17 April 2013

Review: Oblivion

(Dir: Joseph Kosinski, 2013)

How easy is it to separate the real life of an actor from the characters we see them portray on screen? It's a particularly pertinent question when debating Tom Cruise and his frankly mental seeming personal life / "religious beliefs", or whatever fanciful term you put on it (providing it doesn't irk those excessively litigious types crying defamation). Should any of that matter and stop you from being excited about or watching his films? Personally I think no. Cruise is still one of the most engaging leading men in the business and that shows no signs of changing - just look at any of his recent work. He also signifies something very "Hollywood", which I mean in the positive terms of high quality, slick entertainment, which is always happily welcomed. And for someone who's been in the industry for over thirty years, see if you can actually even name five bad films he's been in.

So to his newest film, Oblivion. It's 2077 and Earth is decimated following an alien invasion seventy years earlier - mankind may have won but had to abandon the planet. Remnants of the invaders are still hidden and drones patrol protecting remaining tech. Jack (Cruise) is a drone repairman working with Victoria (Andrea Riseborough) who live in and operate out of a station above the clouds within their sector. But something crashes to Earth that leads Jack to challenge everything he knows and the effectiveness of his team.

The first point to make is how satisfying it is to see an original big budget sci-fi film, as they don't seem to come along too often these days. You may read in the credits that it's based on a graphic novel, but that's something director Joseph Kosinski created in order to get the film made. In the grand tradition of the best sci-fi Oblivion is a fantastic looking film. The barren, bleak Earth and the pointed remains of landmarks contrast perfectly with the slick, clean futuristic design of the drones, Jack's spaceship and the stunning living quarters above the clouds. It's something of a widescreen visual treat and the confident production design is convincing.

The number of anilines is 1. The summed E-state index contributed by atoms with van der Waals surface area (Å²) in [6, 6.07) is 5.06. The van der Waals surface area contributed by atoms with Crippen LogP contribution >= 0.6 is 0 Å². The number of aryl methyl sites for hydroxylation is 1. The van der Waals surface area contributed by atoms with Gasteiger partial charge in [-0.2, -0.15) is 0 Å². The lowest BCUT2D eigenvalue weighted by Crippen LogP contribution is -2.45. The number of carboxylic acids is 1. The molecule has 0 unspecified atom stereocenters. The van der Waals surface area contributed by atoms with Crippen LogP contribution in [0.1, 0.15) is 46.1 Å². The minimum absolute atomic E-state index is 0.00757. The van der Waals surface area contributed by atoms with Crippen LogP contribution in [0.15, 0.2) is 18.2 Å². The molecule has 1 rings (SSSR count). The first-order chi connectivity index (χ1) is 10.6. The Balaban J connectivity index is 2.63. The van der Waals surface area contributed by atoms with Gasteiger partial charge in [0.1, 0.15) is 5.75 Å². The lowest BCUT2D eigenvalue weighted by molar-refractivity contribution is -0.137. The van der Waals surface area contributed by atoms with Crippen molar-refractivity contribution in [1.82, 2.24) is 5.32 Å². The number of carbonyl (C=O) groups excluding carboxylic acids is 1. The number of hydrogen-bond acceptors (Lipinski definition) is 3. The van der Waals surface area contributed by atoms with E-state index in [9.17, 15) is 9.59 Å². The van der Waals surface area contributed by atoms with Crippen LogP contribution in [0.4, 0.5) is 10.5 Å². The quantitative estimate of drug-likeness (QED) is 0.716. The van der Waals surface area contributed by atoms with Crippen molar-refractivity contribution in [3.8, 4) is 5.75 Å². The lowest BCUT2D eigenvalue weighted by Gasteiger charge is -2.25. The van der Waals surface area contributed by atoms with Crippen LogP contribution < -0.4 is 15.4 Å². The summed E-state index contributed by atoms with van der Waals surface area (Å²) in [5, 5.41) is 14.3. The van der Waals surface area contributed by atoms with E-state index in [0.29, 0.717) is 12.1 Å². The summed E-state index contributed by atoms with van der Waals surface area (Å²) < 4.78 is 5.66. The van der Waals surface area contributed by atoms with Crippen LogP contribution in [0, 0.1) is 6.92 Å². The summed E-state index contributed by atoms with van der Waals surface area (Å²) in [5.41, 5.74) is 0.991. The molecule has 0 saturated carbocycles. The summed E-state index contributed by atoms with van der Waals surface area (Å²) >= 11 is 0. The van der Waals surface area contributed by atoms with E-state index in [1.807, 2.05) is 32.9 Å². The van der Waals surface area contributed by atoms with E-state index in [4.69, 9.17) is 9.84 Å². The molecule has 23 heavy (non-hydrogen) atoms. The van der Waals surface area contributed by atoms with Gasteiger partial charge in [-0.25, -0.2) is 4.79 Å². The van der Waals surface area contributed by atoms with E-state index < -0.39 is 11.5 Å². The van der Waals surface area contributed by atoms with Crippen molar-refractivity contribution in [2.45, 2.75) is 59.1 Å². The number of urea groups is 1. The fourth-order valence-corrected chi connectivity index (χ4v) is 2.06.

Cruise is, as you'd expect, his usual reliable self, offering nothing ground breaking or that particularly different. Sure Jack lacks the personality traits of an Ethan Hunt or Jack Reacher, but he's still an interesting lead and eminently watchable, despite the film at times veering into "Tom Cruise worship" territory. Riseborough is the next most prevalent person in Oblivion and she constantly leaves you wondering what's behind the clinical, steely veneer. Both Olga Kurylenko and Morgan Freeman pop up along the way but neither are particularly memorable.

More important in a film like this is how the story functions. The idea itself is excellent and in terms of delivery it's mostly successful, at times benefiting from an appealing sense of mystery. One of the big reveals feels like a massive facepalm moment, but it manages to bring it back round positively. There are still plotholes and a couple of lapses in science but these can be easy to forgive, although the film does end up showing too many flashbacks which only serve to distract from the more interesting scenes set in 2077. What however is entirely successful is the soundtrack by M83, which is the one element that makes Oblivion fly. Suitably electronic to have a futuristic feel that satisfyingly merges with the more composed elements of the score, it's constant rippling undercurrent feels like the glue that holds the film together. But this should come as no surprise considering Kosinski had Daft Punk score his last film TRON: Legacy, which quite frankly was a match made in heaven. Sometimes it's these smaller details that make all the difference.

Kosinski was the right director for Oblivion. He nails the look, sound and feel of it, whilst successfully shepherding an interesting story that delivers when required too. Cruise is Cruise and that of course is absolutely fine as he's always good to watch. Oblivion's a decent sci-fi film; it's not revolutionary but it's definitely a very entertaining two hours.

No comments:

Post a Comment